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Esa-Pekka Salonen & Los Angeles Philharmonic - Lutoslawski: The Symphonies (2013)

8-09-2016, 18:02
Classical Music | FLAC / APE

Title: Lutoslawski: The Symphonies
Year Of Release: 2013
Label: Sony Classical
Genre: Classical
Quality: FLAC (image+cue)
Total Time: 01:46:08
Total Size: 443 Mb


CD 1:
1. Fanfare for Los Angeles Philharmonic 0:55
2. Symphony No. 1: I. Allegro giusto 05:10
3. Symphony No. 1: II. Poco adagio 09:26
4. Symphony No. 1: III. Allegretto misterioso 04:21
5. Symphony No. 1: IV. Allegro vivace 05:31
6. Symphony No. 2: I. Hesitant (Instrumental) 13:40
7. Symphony No. 2: II. Direct (Instrumental) 14:11

CD 2:
1. Symphony No. 3 31:26
2. Symphony No. 4 21:01

Orchestra - Los Angeles Philharmonic
Conductor - Esa-Pekka Salonen

Composer - Witold Lutoslawski (1913-1994)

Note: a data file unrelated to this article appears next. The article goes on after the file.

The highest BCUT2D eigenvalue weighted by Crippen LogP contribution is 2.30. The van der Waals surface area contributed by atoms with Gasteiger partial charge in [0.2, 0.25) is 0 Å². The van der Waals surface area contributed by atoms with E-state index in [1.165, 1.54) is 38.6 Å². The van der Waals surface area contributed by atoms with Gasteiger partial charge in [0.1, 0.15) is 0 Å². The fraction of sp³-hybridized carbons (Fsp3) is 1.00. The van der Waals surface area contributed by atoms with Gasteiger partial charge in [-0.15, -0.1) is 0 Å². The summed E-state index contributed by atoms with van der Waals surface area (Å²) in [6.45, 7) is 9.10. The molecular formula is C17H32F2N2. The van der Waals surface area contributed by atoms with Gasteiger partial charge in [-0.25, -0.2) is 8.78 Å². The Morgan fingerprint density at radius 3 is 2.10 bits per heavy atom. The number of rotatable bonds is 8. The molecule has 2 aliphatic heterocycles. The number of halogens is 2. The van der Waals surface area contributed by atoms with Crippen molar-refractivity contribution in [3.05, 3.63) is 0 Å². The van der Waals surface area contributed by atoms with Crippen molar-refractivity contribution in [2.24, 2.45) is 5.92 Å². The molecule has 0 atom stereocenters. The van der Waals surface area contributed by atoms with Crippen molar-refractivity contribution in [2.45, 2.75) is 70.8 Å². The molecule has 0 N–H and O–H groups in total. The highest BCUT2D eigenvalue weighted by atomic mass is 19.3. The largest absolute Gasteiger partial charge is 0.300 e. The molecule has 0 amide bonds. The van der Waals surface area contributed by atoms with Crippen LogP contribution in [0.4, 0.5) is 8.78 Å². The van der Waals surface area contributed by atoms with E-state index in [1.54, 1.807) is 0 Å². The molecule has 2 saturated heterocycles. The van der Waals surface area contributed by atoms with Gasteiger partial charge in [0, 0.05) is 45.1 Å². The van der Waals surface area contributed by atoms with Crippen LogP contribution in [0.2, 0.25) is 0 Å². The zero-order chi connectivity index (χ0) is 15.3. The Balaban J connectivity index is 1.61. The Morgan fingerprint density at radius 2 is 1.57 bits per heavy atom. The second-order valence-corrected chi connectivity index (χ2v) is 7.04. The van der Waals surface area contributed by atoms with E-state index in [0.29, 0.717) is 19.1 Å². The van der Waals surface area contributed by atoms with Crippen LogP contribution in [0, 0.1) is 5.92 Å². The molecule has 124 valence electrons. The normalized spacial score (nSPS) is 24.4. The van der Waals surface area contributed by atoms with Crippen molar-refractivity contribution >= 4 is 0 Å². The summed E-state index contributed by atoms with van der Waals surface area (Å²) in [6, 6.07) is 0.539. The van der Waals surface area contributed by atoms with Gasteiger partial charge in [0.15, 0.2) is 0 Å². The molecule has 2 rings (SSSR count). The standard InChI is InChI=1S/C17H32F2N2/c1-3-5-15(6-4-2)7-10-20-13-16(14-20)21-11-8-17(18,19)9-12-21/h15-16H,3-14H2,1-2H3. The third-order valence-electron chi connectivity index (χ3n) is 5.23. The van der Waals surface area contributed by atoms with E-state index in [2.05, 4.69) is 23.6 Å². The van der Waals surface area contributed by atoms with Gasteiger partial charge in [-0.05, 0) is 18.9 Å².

This complete set of Witold Lutoslawski's symphonies is a mixture of old and new. The second, third, and fourth symphonies are reissues of recordings made in the 1980s and 1990s during Esa-Pekka Salonen's tenure with the Los Angeles Philharmonic; all were acclaimed readings, and the 1985 version of the sizzlingly orchestrated Symphony No. 3, by now Lutoslawski's most commonly programmed and recorded work, has held up well against newer recordings. What's new is the Symphony No. 1, recorded in the new Walt Disney Hall to round out the set in commemoration of the composer's 100th birthday. (The entire recording of the symphony is new, although the bizarre numbering of the tracks makes this difficult to figure out.) This work is not often played. Lutoslawski wrote it in occupied Warsaw and managed to physically carry the score out of the city during the 1944 Warsaw Uprising and hide with it in an attic for eight months. Later he expressed a negative attitude toward the piece, but it's well worth hearing. It might be described as overgrown neo-classicism, with short sonata-form movements and strong traces of Prokofiev and Albert Roussel, but with harmonic density, Lutoslawski's complex orchestration, and his characteristic bristly counterpoint breaking out everywhere. Salonen still ranks as Lutoslawski's foremost champion, and these four symphonies, evenly distributed over 50 years of the composer's career, form an arresting portrait of the figure in whose work modernism and the traditional symphonic medium seem most closely reconciled. If there's a complaint here, it's that the remastering, although quite good, cannot compensate for the sonic differences between Walt Disney Hall and the earlier recordings in a studio and in the Dorothy Chandler Pavilion. The set makes you want to hear all four symphonies conducted by Salonen in the new hall, which seems tailor-made for Lutoslawski. --James Manheim

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